Monday – Tuesday went by….
By Wednesday I was finally sort of awake as doctors began telling me they needed to do an ear surgery to drain the rest of the fluid in my inner ear and adding tubes. The late evening ear surgery went well and I was allowed to sit up in bed Wednesday night – though briefly until getting another dizzy spell. My Mom came sometime Monday afternoon and stayed with me but I hadn’t realized she was there until later.
On Thursday night my son finally came to see me. The Doctors made him ask me to walk the hall with him. He wanted to do what ever he could he really just wanted me home – he missed me. So earlier in the day before he came, I tried to stand and walk.
Walking – Somethings people take for granted every day seem challenging when you have a major brain trauma. Standing up was one thing.. Dizzy Spell aside, getting my balance to stay up nonetheless walking was another.
Walking seems so easy until you have to tell your own brain how to do it.. You see people walking everyday around you…, but for some reason I would stand up and the actions in my head weren’t coordinating with my brain to my legs and feet. It was infuriating to say the least. I was standing there looking at my feet – in my head yelling at them to move – to walk – Damn it just do it. After working at it and a few times yelling at myself to get things moving again – everything finally connected. It was getting the loose connections reconnected.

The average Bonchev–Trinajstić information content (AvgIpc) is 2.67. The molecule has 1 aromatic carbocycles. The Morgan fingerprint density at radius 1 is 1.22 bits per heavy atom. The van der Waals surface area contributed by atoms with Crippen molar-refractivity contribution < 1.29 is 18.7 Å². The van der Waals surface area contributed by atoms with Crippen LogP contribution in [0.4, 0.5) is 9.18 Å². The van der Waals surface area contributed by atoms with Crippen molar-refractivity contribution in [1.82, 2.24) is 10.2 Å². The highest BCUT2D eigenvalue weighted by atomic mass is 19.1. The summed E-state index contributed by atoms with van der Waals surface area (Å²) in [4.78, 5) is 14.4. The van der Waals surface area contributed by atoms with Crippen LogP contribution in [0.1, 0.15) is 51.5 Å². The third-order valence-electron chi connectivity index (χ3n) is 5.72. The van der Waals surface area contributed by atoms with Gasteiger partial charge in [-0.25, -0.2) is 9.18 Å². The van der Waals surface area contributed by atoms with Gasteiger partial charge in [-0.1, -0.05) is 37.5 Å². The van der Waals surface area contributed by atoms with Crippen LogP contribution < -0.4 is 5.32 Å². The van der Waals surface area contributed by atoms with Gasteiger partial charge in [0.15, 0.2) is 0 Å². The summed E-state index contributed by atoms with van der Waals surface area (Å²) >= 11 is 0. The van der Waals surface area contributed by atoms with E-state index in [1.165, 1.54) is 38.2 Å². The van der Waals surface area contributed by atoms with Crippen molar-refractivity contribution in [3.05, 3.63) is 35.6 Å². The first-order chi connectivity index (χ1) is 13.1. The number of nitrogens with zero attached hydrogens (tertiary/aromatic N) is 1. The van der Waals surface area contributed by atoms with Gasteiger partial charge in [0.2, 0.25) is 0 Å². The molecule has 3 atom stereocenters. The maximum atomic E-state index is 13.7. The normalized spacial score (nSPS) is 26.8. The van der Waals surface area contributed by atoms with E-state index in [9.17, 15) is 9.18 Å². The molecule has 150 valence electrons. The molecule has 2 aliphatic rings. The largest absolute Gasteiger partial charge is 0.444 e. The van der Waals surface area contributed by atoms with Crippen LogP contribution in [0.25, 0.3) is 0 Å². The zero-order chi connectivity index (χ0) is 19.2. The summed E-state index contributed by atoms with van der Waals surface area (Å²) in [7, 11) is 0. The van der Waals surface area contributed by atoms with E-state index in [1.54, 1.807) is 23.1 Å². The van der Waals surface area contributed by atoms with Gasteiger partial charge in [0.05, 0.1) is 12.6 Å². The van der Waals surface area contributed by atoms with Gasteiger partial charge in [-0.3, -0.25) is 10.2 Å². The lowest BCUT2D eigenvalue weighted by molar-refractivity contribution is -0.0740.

My energy on the other hand was very low -my body was still fighting the infection. When my son came to see me I couldn’t do much with him and he laid next to me in bed watching TV as I doze off . Just before he left we did a short walk around the hospital corridor.
Everyone went home for the night – I tried to nap and rest but with the nurses coming in every hour or so. That is not possible! Thankfully the nurses did come around because the very lucid dreams and hallucinations I would have the first few nights after waking up were terribly frightening. Months later, looking through my cell phone I found a video I recorded of me cursing at the IV drip monitor asking the IV machine why the nurse hadn’t fixed it (him) yet. My poor nurses had to put up with that crazy..
Somewhere in the next couple days I learned to walk stairs- if you thought just walking was challenging – stairs were more so. Staring at it thinking to yourself.. Lift your leg, place on stair, press down, push uprepeat with other leg.
More firsts – My first time outside in about a week and a normal meal- not from an IV. The afternoon before getting released to go home a PICC line was put in my arm to continue at home care. I would do the first at home infusion into the PICC line before leaving the hospital then a nurse would come the next morning to set up everything in my home for the rest of my home care about a month long.
A new set of learning began at home.